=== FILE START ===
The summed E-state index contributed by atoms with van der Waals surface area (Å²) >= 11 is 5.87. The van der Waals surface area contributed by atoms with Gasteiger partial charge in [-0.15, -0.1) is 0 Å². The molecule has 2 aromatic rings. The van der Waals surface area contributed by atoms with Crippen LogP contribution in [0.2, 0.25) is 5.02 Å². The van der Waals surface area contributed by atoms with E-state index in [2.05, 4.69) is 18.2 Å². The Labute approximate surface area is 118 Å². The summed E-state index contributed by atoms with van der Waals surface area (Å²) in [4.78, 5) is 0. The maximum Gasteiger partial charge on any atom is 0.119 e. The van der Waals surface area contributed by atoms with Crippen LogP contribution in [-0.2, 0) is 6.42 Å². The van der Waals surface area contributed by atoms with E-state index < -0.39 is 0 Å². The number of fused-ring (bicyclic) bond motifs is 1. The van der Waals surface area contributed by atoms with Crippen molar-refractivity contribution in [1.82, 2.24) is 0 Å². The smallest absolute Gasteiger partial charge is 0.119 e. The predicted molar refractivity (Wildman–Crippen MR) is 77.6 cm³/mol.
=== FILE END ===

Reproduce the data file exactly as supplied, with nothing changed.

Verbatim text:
The summed E-state index contributed by atoms with van der Waals surface area (Å²) >= 11 is 5.87. The van der Waals surface area contributed by atoms with Gasteiger partial charge in [-0.15, -0.1) is 0 Å². The molecule has 2 aromatic rings. The van der Waals surface area contributed by atoms with Crippen LogP contribution in [0.2, 0.25) is 5.02 Å². The van der Waals surface area contributed by atoms with E-state index in [2.05, 4.69) is 18.2 Å². The Labute approximate surface area is 118 Å². The summed E-state index contributed by atoms with van der Waals surface area (Å²) in [4.78, 5) is 0. The maximum Gasteiger partial charge on any atom is 0.119 e. The van der Waals surface area contributed by atoms with Crippen LogP contribution in [-0.2, 0) is 6.42 Å². The van der Waals surface area contributed by atoms with E-state index < -0.39 is 0 Å². The number of fused-ring (bicyclic) bond motifs is 1. The van der Waals surface area contributed by atoms with Crippen molar-refractivity contribution in [1.82, 2.24) is 0 Å². The smallest absolute Gasteiger partial charge is 0.119 e. The predicted molar refractivity (Wildman–Crippen MR) is 77.6 cm³/mol.